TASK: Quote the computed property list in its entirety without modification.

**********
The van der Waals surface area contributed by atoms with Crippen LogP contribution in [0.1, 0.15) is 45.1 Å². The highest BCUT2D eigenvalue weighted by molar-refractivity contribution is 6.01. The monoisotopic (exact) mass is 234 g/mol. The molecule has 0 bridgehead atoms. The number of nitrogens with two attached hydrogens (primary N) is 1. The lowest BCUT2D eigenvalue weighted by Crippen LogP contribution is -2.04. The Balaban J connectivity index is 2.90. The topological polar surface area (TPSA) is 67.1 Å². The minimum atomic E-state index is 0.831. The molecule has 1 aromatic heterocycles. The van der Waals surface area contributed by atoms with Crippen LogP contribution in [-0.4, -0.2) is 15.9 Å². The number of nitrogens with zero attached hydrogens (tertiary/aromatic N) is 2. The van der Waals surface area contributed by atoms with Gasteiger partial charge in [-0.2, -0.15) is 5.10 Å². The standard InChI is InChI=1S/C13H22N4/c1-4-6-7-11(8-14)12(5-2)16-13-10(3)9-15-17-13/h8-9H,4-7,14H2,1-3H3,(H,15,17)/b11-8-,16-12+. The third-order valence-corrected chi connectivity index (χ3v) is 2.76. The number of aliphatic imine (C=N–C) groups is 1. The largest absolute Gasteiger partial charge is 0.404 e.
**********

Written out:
The van der Waals surface area contributed by atoms with Crippen LogP contribution in [0.1, 0.15) is 45.1 Å². The highest BCUT2D eigenvalue weighted by molar-refractivity contribution is 6.01. The monoisotopic (exact) mass is 234 g/mol. The molecule has 0 bridgehead atoms. The number of nitrogens with two attached hydrogens (primary N) is 1. The lowest BCUT2D eigenvalue weighted by Crippen LogP contribution is -2.04. The Balaban J connectivity index is 2.90. The topological polar surface area (TPSA) is 67.1 Å². The minimum atomic E-state index is 0.831. The molecule has 1 aromatic heterocycles. The van der Waals surface area contributed by atoms with Crippen LogP contribution in [-0.4, -0.2) is 15.9 Å². The number of nitrogens with zero attached hydrogens (tertiary/aromatic N) is 2. The van der Waals surface area contributed by atoms with Gasteiger partial charge in [-0.2, -0.15) is 5.10 Å². The standard InChI is InChI=1S/C13H22N4/c1-4-6-7-11(8-14)12(5-2)16-13-10(3)9-15-17-13/h8-9H,4-7,14H2,1-3H3,(H,15,17)/b11-8-,16-12+. The third-order valence-corrected chi connectivity index (χ3v) is 2.76. The number of aliphatic imine (C=N–C) groups is 1. The largest absolute Gasteiger partial charge is 0.404 e.